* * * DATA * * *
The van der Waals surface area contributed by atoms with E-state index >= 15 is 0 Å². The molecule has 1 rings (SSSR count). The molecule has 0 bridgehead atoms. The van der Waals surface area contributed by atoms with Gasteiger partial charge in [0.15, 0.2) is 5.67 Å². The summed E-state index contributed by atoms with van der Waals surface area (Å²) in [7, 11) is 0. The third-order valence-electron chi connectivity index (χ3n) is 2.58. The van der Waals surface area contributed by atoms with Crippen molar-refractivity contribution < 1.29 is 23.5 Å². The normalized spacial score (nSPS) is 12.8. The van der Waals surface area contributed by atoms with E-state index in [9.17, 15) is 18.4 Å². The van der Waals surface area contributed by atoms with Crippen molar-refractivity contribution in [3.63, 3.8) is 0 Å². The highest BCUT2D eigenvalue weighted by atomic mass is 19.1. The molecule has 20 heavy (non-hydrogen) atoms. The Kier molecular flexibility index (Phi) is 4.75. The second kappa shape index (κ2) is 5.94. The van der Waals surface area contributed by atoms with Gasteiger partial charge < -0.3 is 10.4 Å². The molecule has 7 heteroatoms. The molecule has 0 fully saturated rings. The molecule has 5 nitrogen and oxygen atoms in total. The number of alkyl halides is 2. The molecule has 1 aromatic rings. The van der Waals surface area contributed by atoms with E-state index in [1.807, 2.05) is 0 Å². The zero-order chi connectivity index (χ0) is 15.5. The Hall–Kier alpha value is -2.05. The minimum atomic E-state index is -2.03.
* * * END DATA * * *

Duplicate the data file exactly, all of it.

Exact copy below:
The van der Waals surface area contributed by atoms with E-state index >= 15 is 0 Å². The molecule has 1 rings (SSSR count). The molecule has 0 bridgehead atoms. The van der Waals surface area contributed by atoms with Gasteiger partial charge in [0.15, 0.2) is 5.67 Å². The summed E-state index contributed by atoms with van der Waals surface area (Å²) in [7, 11) is 0. The third-order valence-electron chi connectivity index (χ3n) is 2.58. The van der Waals surface area contributed by atoms with Crippen molar-refractivity contribution < 1.29 is 23.5 Å². The normalized spacial score (nSPS) is 12.8. The van der Waals surface area contributed by atoms with E-state index in [9.17, 15) is 18.4 Å². The van der Waals surface area contributed by atoms with Crippen molar-refractivity contribution in [3.63, 3.8) is 0 Å². The highest BCUT2D eigenvalue weighted by atomic mass is 19.1. The molecule has 20 heavy (non-hydrogen) atoms. The Kier molecular flexibility index (Phi) is 4.75. The second kappa shape index (κ2) is 5.94. The van der Waals surface area contributed by atoms with Gasteiger partial charge < -0.3 is 10.4 Å². The molecule has 7 heteroatoms. The molecule has 0 fully saturated rings. The molecule has 5 nitrogen and oxygen atoms in total. The number of alkyl halides is 2. The molecule has 1 aromatic rings. The van der Waals surface area contributed by atoms with E-state index in [1.807, 2.05) is 0 Å². The zero-order chi connectivity index (χ0) is 15.5. The Hall–Kier alpha value is -2.05. The minimum atomic E-state index is -2.03.